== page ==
Fellow Passengers: This week’s Primary Passage (Matthew 15:21-28) transports me to a crowded church in Akron, Ohio, in 1852. Various ministers—all male—have commandeered the pulpit at a women’s rights convention. In a corner sits a tall, gaunt woman dressed in a plain, gray dress and sunbonnet. She listens as the ministers one after another argue vehemently against the rights of women, declaring that Jesus was a man and that Eve brought sin into the world. After a few hours of such arguments, she can keep her seat no longer.
A hissing rush of disapproval goes up from the crowd as Sojourner Truth marches up the aisle and steps to the pulpit. She wheels around to face one of the earlier speakers. “That man over there says that women need to be helped into carriages, and lifted over ditches, and to have the best place everywhere,” she shouts. “Nobody ever helped me into carriages, or over mud puddles, or gave me any best place. And ain’t I a woman?”
Her voice grows more fervent. “Look at me. Look at my arm. I have plowed and planted and gathered into barns and no man could head me—and ain’t I a woman?”
A murmur surges through the crowd, and Sojourner’s voice thunders on. “I have borne five children and seen them most all sold off into slavery, and when I cried out with a mother’s grief, none but Jesus heard—and ain’t I a woman?”
The tone shifts as the crowd begins to rock the church with applause and cheers, pointing scornful fingers at the ministers they had applauded just moments before. Sojourner straightens tall and continues.
“Then that little man in black there, he says women can’t have as much rights as man, ’cause Christ wasn’t a woman. Where did your Christ come from?” she asks. She repeats the question, her voice a crescendo of emotion and strength: “Where did your Christ come from?” She pauses a moment, then gathers all the force of her voice. “From God and a woman! Man had nothing to do with him!” Glorious pandemonium breaks loose in the church.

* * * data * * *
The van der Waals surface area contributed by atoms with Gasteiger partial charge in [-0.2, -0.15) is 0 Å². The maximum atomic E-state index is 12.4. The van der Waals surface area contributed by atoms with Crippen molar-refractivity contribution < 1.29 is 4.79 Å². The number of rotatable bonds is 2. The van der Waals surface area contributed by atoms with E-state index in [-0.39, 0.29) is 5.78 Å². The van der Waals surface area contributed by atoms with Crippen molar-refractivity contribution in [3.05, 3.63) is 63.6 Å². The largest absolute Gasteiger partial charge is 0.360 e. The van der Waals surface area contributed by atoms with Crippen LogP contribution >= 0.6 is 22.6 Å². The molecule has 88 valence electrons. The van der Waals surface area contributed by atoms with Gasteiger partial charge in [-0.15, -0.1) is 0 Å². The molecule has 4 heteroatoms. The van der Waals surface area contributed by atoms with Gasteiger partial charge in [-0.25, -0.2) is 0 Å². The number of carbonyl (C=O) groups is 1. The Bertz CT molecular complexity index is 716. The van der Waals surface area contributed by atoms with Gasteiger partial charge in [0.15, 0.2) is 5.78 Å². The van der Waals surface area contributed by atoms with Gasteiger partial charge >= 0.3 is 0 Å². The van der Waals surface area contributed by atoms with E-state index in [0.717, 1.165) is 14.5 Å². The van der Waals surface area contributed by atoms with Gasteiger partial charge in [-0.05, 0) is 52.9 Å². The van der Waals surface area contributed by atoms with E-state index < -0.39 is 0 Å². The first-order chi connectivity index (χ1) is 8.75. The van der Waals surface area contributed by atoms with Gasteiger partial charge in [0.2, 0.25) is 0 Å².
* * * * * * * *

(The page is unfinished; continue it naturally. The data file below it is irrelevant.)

But Sojourner is still not through. She turns to a minister who had mentioned Eve. “If the first woman God ever made was strong enough to turn the world upside down, all alone—these together ought to be able to turn it back and get it rightside up again. And now that they are asking to do it, the men better let ’em.” Sojourner Truth takes her seat amid deafening cheers.1
This pillar of fire and truth, and the unnamed Canaanite woman of our passage, come from the same spirit. Both are courageous, persistent, and determined.
We can be grateful that the story of the Canaanite woman survived the censors and made it into our canon. Jesus’ initial response to the woman is harsh, and then insulting—first ignoring her and then equating her people with dogs. There are those who find the story disturbing. I find it comforting. It shows both the humanity of Jesus and the radical power of a woman. It allows us to see that the Son of God too had bad days and did not always have the clarity of call that we would like to attribute to him.
Jesus was living through a rough stretch at the time. The people of Nazareth, his hometown, had rejected him. Then word came that John the Baptist had been beheaded. In his grief, Jesus took off in a boat to be alone. But the crowds followed him, and long into the evening he cured their sick. The people hung on past the dinner hour, so Jesus fed them miraculously with five loaves of bread and two fish.